Dear Amy: I have three grown children. They are all gainfully employed, with good educations and good relationships. I feel we have a good relationship, and when we are together we seem to have fun.
My husband travels internationally, and is gone frequently. Never once has it ever occurred to any of my children (who live an hour or less away) to call me and ask me to go out to grab a bite to eat, or even to visit.
They know I am here alone. They are perfectly happy to let me come to them and treat them to a meal, but they never reciprocate. I am 62 and retired. I have activities and friends, but my family is important to me.
I was always involved in all my children’s activities. I worked part time but was pretty much a stay-at-home mom. I don’t want to be that parent that whines to their kids about not spending enough time with me. I want it to be their choice to be with me. How do I reverse what I am starting to feel is a one-sided relationship, where I am a very low priority?
Dear Disappointed: Telling your children you want to see them more often doesn’t make you whiney, it just makes you a person not yet capable of telepathy.
You can’t assume that because you were present for your kids that they will automatically know exactly what you want and need. There’s a good chance that they have no idea of the real impact of your husband’s frequent travel, because you’ve always managed so well.
Basically, they don’t know what it’s like to be you. So you should be more proactive about asking for what you want. You can say, “Guys, I feel like I’m carrying the ball, here. I’d really appreciate it if you would check in more often.”
Remind your children when your husband is going to be out of town. Stop enabling them, and ask for – and expect more – from them.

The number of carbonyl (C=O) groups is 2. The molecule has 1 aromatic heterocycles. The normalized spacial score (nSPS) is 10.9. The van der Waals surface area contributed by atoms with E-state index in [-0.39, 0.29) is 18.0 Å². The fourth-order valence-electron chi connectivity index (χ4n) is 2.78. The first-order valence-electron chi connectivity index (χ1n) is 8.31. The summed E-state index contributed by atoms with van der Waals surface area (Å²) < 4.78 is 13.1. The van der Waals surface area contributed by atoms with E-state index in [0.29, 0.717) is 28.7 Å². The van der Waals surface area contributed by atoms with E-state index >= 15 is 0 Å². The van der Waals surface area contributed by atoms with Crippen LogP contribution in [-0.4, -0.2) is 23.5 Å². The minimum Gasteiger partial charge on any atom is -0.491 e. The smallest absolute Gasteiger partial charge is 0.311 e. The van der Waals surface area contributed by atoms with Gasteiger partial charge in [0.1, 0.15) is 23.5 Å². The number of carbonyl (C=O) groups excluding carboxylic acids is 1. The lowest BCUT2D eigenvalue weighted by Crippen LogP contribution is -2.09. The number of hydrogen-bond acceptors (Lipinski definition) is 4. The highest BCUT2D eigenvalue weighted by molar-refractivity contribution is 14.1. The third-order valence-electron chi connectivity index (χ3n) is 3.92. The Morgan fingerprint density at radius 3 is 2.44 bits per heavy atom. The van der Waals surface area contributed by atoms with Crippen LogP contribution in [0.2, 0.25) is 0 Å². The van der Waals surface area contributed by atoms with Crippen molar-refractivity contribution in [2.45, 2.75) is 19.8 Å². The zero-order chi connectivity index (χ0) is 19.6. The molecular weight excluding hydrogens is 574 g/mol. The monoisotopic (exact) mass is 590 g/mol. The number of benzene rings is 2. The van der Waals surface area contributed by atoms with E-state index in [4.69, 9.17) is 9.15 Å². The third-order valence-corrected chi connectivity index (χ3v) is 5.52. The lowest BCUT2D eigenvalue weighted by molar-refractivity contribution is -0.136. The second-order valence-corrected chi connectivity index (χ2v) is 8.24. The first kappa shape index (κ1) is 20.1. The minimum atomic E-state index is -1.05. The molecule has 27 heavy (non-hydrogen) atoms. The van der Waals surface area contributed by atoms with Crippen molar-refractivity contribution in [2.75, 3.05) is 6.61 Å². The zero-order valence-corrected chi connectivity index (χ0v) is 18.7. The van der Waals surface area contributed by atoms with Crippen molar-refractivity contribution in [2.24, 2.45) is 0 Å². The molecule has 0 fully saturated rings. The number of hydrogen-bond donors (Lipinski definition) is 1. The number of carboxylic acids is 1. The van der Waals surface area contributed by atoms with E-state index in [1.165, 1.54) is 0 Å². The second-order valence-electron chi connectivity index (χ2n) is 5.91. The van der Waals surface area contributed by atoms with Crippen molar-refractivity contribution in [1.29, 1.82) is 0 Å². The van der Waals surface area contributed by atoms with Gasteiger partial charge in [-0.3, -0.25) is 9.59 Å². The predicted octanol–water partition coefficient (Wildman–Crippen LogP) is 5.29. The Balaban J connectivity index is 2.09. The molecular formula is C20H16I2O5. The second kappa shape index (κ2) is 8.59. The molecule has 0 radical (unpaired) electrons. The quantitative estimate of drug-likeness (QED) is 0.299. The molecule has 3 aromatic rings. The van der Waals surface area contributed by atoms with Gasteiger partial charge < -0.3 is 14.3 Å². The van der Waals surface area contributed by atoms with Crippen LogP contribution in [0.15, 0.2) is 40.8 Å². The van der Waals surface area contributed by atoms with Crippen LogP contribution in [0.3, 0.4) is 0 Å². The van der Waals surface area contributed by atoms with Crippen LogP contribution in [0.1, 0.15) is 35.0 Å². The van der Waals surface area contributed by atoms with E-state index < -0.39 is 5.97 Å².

Dear Amy: I have difficulty connecting with people and forming meaningful relationships.
However, for the past few years, I’ve been part of a group that meets every week. This group is full of wonderful people, and when I’m with them, I feel truly happy. I feel like they’ve fully accepted me.
A few months ago, my boss’s daughter asked if she could start coming with me. I couldn’t see the harm in that. She had trouble making friends, just like me.
Unfortunately, I quickly realized why that was. This woman has no social skills whatsoever. If two people are in the middle of a conversation, she’ll invite herself over and start blabbering about something completely random. And it happens all the time.
Amy, this girl is driving me absolutely crazy. I can’t even talk to anyone anymore because of her. But if I tell her to stop coming, or even say anything to her about it, I know I’ll hear about it from my boss.
I want to keep a stable work environment and a good relationship with my boss. At the same time, I want to be able to talk with my friends in this group again. Any ideas?
Not a Social Butterfly
Dear Social: Have you tried to get this woman to ease up by offering a polite correction? The next time she starts in, consider saying, “Excuse me, can you wait a minute because Jane here was in the middle of something, and I really want to hear what she has to say.”
Privately, you can say to her, “I get frustrated because you interrupt a lot. I don’t think you realize you’re doing it. I know how hard it can be to connect in a group, but you really need to listen more. I can help you with that, but first you need to be aware of it.”
Be firm and polite, and offer this correction before she drives you away from the group. Your boss undoubtedly knows this about his daughter; you should not be punished for your honesty.
Dear Amy: Thank you for your compassion and practical advice to “Sad Mama,” the widowed mother who was looking for good male influences for her young son. I love it that you suggest theater and music as important outlets for children – and not only sports.
Dear Fan: Thank you. Arts programs are incredibly important for children. Unfortunately, arts parents don’t always yell as loudly as sports parents, and these programs are always at risk of being cut.
Email Amy at firstname.lastname@example.org.